My story involves a total flop of an attempt to participate in Harvey relief. Osheta and I talk about my struggle to realize that, of course, my inability to help doesn’t mean I am a failure or “not enough,” even though that is what I’m tempted to feel. I also share one of my favorite quotes from Osheta’s book on “enough”ness.

In addition to my story about not feeling like enough, Jerusalem, Osheta and Cara talk about additional themes from Osheta’s book–the truths that we are beloved, invited, and determined to see the beauty. We laugh a lot at our own shenanigans and we hope you will too!

Shedding Summer Skin

On one of the few days left lingering between my high school graduation and freshman year of college, Death Cab for Cutie released their fifth studio album, Plans, and I’d like to think the album’s drop was timed just for me. When I hear the hit singles that first tickled my eardrums in August of 2005—”Soul Meets Body,” “Crooked Teeth,” “I Will Follow You into the Dark”—framing the album with the nostalgia, wistfulness, and ache that Death Cab conjures up in the hearts of listeners like no other, I’m transported back to that end of summer and taken on a journey into the months and years that followed.

If you graduated from high school just before Plans released like I did, or if you have a single memory associated with their music, my hunch is that you have the same connection. Death Cab’s songs are the kind that burrow deep inside you. At the time, you thought you were just listening, the music washing over you, and then years later you hear “Someday You Will Be Loved” in a coffee shop and look around to find yourself inside a memory you’d thought was long gone.

The songs hadn’t merely washed over you at all; they had taken root inside, been there with you all this time.

There is no richer example of this for me than “Summer Skin,” song number three on Plans, its drumbeat strong, reminiscent of time marching forward, Ben Gibbard’s voice and the lyrics just inches from uncertainty. This combination evokes the tension that memories seem to so often be made of—is this the same feeling I had in that moment? Do I remember this the way it actually happened? Is the accuracy of the memory what’s important, or is the meaning in the story the memory tells?

Keep reading at Christ and Pop Culture.

*Image Credit: Cameron Morgan

Should I Feel God’s Presence in My Life?  

If you grew up evangelical, it’s likely you experienced the phenomenon known as the “camp high.” This experience would occur when your youth group or church made its way to a retreat center, or perhaps your parents sent you off to a summer camp. A few days into the week, when you were tired, hadn’t stopped sweating in 96 hours, and were certain that the friends by your side would be your best buds forever, the evening program would happen. A campfire, perhaps, or a stirring message from a stage, and before you knew it, every emotion you’d ever known was rising up within you, a symphony of feelings that you were sure could only mean one thing—this is what it feels like to be near God.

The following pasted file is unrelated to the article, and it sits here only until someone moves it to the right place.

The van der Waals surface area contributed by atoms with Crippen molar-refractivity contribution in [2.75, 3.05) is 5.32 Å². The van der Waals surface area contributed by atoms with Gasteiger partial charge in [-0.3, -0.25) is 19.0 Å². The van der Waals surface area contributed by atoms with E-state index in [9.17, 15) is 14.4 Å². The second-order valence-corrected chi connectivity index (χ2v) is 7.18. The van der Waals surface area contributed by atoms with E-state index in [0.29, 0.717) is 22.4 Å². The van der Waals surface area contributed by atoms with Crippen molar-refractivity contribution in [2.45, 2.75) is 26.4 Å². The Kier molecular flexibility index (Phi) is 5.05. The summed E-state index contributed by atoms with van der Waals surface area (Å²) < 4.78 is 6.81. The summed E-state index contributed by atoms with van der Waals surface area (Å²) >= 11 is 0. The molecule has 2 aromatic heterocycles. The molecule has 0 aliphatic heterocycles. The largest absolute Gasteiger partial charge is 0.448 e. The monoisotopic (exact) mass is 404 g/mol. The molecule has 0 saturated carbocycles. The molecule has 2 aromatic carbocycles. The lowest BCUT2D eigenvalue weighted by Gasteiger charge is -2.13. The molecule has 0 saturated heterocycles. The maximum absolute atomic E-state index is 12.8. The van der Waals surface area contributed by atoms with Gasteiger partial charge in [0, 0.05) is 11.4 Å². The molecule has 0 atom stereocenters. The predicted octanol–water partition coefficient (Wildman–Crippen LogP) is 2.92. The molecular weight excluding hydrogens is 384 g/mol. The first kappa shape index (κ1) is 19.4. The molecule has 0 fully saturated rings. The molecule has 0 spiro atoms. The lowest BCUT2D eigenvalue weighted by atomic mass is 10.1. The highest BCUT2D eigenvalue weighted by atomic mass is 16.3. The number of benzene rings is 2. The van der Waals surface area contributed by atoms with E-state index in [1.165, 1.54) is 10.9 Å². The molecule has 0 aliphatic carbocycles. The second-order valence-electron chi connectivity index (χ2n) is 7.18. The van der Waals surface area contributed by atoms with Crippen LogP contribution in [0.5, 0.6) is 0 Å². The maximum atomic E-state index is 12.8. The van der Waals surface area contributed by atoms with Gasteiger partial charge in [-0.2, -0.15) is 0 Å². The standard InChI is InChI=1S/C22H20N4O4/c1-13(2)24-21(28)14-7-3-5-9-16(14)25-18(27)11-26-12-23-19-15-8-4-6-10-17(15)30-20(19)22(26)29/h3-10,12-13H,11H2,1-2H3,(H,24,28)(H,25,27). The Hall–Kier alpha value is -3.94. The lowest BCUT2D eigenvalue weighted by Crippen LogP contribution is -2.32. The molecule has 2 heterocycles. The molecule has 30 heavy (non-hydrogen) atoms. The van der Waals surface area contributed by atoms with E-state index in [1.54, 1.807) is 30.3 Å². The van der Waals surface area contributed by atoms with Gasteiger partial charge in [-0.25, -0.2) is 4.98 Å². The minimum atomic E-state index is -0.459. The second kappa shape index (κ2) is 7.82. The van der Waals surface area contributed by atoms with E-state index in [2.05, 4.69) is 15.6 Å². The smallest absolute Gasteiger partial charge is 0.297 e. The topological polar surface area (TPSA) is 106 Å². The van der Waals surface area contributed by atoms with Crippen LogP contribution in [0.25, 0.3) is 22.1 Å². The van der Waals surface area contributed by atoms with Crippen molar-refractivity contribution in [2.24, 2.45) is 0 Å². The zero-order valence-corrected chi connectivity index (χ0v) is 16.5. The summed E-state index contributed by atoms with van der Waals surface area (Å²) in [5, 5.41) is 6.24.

I have many memories associated with this kind of experience, most of them occurring at camps or retreats or on mission trips, moments sweet and safe and removed from the every day normalcy of life. Sometimes I would access those emotions in a smaller dose on Wednesday nights at youth group, or during a Sunday morning service, a certain song or message conjuring up a fiery commitment to God and His ways. How could I want anything else?, I would think. Surely, if He can make me feel this way, He must be the One to follow.

While experiences like this were peppered throughout my teenage years, when college and young adulthood arrived, they seemed to slip away quietly. I wondered, worried even, if I was doing something wrong when I could no longer access the emotional highs I had once known and associated with God’s goodness and presence. As I made my first decisions of adulthood—a degree plan, marriage, my first job, two summers on the mission field—I wondered where God was. I was quite sure factually, logically, rationally, that He was pleased with the road I was walking. But emotionally, I wrestled. Why couldn’t I feel Him? And what did it mean that I couldn’t?

Keep reading at iBelieve.

Supporting Foster and Adoptive Families

Three years ago, my husband and I earned our foster care license. Due to a series of life circumstances beyond our control, we were only able to use our license to offer respite care (weekend long stints of caring for foster children) twice, and babysit a few other times. My heart was broken by our inability to maintain our license, even as I knew God was guiding us to release it. A question emerged in a present, painful way in my heart and mind: is there a legitimate option for us to engage the local foster care and adoption community if we cannot do so through actually fostering or adopting? Do people mean it when they say that there is, or is the option binary—foster/adopt or don’t?

As God is so faithful to do, “He brought me out into a broad place” (Psalm 18:19), revealing to me that not only were there ways to be actively involved in the lives of foster and adoptive families and children, but that they were plentiful. I became convinced that I was invited to join Him in His work of “placing the lonely in families” (Psalm 68:6), which I have written about here.

I’ve recently spoken with several women who, like I did, have questions about engaging the foster care and adoption community. I’m delighted to share their questions, along with answers and insight from foster and adoptive families and an adult adoptee, with you today. As you read, I encourage you to pick one step to take and consider letting a friend or two know about it. Ask if they’d be willing to have you share with them what you learned and discuss possibilities for acting on it.

Keep reading at The Influence Network